Category Archives: Flappricana

“Love Song of a Femme Fatale on Scholarship” – Fiction by Maria Pinto

The Seven Deadly Sins, Lust - Erte
The Seven Deadly Sins, Lust – Erte

Dive into the mind of an infatuated freshman with “Love Song of a Femme Fatale on Scholarship”Maria Pinto‘s frisky flash fiction from our Winter 2017 issue.

{ X }

SOMETHING ABOUT SEEING TEACHER ON THE BUS, under the yellow light, the ridges of his brown corduroys flaccid, the finger upon which she’d always assumed she would find a gold band if she bothered to look, how the finger tapped at his bony knee, something about the way the finger had a gold band-shaped stripe on it, the stripe pale, a little indented, the way the knuckle hairs had a practiced wither there, how the stripe rendered him vulnerable as a midair-poised ass, hot, pink from slapping, something about all these things taken together made her want to push the moment, to fuck him. She did not interrogate why. She was a freshman; there was only the urgent press of do, do, do.

When he’d boarded the bus at the foot of Crippling Debt Hill, she felt him see her reading from the anthology for his class. He took the seat across from her, but she didn’t feel him look at her again. Her cheeks burned. She wanted to get up and lean over, to dot his face with damp kisses. Instead, she pretended to keep reading till the lines on the page went blurry.

What was he doing on the bus? She’d never seen him on this route. Shouldn’t an older professor at an elite university drive a reliable Prius, at least? Here was proof of the bleak state of education in this country.

The bus made a sudden stop to let a yelling passenger off and everyone lurched forward or to the side but him. She sighed.

In class today, he had said something ridiculous about a poem and she’d felt those words rumbling in her chest all afternoon. These lines know they can never know a woman. Words can never know a woman. The interior of a woman is ineffable, which earned him a laugh from the others. She knew he was not joking, so she didn’t laugh. She felt him watch her mouth as it didn’t slip open to show her teeth. Maybe he was a cad.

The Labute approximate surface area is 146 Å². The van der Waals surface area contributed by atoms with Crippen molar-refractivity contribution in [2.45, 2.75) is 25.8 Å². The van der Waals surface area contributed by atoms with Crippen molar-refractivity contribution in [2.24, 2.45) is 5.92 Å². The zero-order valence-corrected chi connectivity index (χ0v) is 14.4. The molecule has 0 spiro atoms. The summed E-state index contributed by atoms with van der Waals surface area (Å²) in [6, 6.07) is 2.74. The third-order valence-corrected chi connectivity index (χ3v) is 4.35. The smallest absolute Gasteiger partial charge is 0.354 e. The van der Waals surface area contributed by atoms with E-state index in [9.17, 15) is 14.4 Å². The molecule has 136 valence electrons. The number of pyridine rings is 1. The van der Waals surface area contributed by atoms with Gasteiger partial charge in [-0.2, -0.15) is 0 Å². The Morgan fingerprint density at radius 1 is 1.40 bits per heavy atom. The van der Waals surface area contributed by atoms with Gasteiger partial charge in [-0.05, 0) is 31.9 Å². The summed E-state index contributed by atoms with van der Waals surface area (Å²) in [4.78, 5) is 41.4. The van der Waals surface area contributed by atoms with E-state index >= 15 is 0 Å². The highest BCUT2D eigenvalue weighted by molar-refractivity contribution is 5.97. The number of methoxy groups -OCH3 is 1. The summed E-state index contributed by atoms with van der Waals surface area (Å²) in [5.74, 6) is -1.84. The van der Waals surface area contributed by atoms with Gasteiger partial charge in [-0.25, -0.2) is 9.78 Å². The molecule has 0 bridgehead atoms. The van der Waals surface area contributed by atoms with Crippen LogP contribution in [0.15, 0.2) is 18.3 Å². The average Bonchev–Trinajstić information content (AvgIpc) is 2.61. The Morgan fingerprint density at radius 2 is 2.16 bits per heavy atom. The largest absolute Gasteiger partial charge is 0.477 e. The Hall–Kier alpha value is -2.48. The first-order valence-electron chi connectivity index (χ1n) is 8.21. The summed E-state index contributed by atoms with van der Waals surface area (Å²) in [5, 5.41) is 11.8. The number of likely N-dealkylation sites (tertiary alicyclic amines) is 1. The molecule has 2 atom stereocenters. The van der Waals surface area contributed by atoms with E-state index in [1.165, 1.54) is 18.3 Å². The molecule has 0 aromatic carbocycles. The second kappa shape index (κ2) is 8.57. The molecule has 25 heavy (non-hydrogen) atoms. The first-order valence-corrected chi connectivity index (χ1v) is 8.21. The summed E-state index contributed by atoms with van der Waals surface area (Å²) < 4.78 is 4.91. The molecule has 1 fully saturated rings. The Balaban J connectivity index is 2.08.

On the first day of the semester, his brown-black eyes had lingered on her at the end of every sentence. She’d heard somewhere that everyone thinks a good public speaker is looking at them most of all, but that didn’t stop her from playing with her lip, watching him watch her do it. All the watching felt involuntary.

Continue reading “Love Song of a Femme Fatale on Scholarship” – Fiction by Maria Pinto

“The Unfed” – Fiction by Nancy Au

gwashingtonsteethlocFalse teeth, depleted mountaintops, and mysterious fruit tarts are just a few of the key ingredients in “The Unfed,” Nancy Au‘s fantastic short story from our Winter 2017 issue.

{ X }

BEA OGILBY POPS HER NEW DENTURES into her dress pocket for safe-keeping, runs her fingers along the empty grooves & bumps of her mouth’s spongy pink mountain range. She glances at her reflection in the mirror before heading out. White hair twisted in a bun. Her smile, all gums, no more chomp and chew.

Outside, blinded by the bright September sunlight, Bea nearly stumbles over a fruit tart left on her doorstep. The mountaintop, which once protected her home from the afternoon glare, had been stolen by Ye Old Mining Company; millions of pounds of rock and dirt, acres of trees and shrubs ripped from the mountain in order to extract coal. The village’s sacred mountain could no longer be called The Great Peak because all that remained was a grizzled, flattened stump. No trees to glue the remaining boulders in place, to keep mud from surging down the steep slope and destroying the village during the next monsoon. No guide posts pointing tourists up the path, nor signs to indicate the diminished mountain ever even had a name.